RCB Library Notes
Lantern slides shed light on Belfast history
Responses to a request to help identify places in the RCB Library’s lantern slide collection have joined up two historic street scenes with their locations in Belfast.
One of the slides pictured an imposing row of three–storey terraced houses with a smiling boy and girl (also unidentified) sitting in the foreground.
Greg Harrison relayed that the street scene looked familiar to him as he lived on Wolseley Street, Belfast 7, back in the 1960s. Greg forwarded a screenshot from Google Street View for comparison, which showed a terrace featuring the distinctive houses and their brickwork, near its junction of Ireton Street. A view of the street is pictured below.
The area, which is a short walk away from Queen’s University and Botanic Gardens, would have been a popular residential area at the turn of the century. Queen’s was chartered as a college in 1845 and became a university in its own right in 1908. The area is now mainly populated by students from Queen’s, Ulster University, and the city’s teaching and further education colleges.
Another answer came from Paddy Wilson, who identified houses in a separate slide as being from the Cavehill Road area, in the north of the city. He suggested that the houses were later absorbed into Henderson Avenue; the street became a mix of Victorian terraces and small kitchen style houses and kept on growing with 1930s semi–detached dwellings.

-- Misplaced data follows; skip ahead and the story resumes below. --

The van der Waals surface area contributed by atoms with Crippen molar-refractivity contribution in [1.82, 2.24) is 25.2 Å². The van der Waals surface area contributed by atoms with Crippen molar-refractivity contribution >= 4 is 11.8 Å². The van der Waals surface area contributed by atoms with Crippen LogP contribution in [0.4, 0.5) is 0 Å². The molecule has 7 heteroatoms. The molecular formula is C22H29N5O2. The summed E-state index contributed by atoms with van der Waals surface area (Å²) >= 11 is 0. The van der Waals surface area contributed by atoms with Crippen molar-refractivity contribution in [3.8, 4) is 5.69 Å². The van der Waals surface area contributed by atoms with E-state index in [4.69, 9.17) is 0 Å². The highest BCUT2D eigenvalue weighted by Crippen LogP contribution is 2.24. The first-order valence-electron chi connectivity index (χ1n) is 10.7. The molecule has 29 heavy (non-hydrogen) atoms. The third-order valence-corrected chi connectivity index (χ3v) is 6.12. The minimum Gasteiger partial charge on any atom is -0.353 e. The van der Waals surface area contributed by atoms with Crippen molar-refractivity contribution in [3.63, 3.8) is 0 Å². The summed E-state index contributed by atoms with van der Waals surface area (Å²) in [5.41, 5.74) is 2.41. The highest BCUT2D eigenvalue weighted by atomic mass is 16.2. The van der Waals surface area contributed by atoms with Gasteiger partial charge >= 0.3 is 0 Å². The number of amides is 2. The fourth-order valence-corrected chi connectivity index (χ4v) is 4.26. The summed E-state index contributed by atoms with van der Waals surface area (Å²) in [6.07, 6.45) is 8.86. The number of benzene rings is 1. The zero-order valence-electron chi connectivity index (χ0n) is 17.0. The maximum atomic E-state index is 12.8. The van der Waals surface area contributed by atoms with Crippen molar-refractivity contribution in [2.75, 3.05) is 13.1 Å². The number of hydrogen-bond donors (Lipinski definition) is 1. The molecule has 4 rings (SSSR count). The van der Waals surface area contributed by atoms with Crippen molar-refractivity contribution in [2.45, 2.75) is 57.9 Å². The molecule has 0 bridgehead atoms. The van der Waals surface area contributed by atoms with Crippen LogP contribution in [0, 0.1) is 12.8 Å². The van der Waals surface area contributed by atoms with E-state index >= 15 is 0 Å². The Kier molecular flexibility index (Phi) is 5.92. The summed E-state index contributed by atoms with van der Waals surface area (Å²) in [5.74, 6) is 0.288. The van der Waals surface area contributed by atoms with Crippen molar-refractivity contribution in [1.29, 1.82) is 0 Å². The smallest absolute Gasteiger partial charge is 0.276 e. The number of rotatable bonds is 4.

The Ordnance Survey maps on the Public Record Office of Northern Ireland’s historical maps viewer indicate that the area which became the Henderson Avenue neighbourhood was farmland in 1832 and also in 1846. There are some breaks in the map series for that area but by 1905, the street was partially built with some fields still on either side. However, the front streets were filled by new housing by 1919 and the area, as it appears today, had really taken shape by the 1950s.
Paddy also added that the Wolseley Street houses were likely to have been built around 1875. The children appear to be sitting on grass across the road; slightly smaller terraces were later built where the children sat, probably in the 1890s and certainly before 1900, when they are marked in an Ordnance Survey map.
Leads which could help to verify caption information for the slides are always welcome. Readers can browse an online selection at www.flickr.com/churchofireland/albums and are encouraged to get in touch with the Library at firstname.lastname@example.org
A range of digital resources are also available online on the Library section of the Church of Ireland website.
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Tel: (048) 9082 8880 – from Republic of Ireland
Email: Press Office
Press Officer 07774 295 369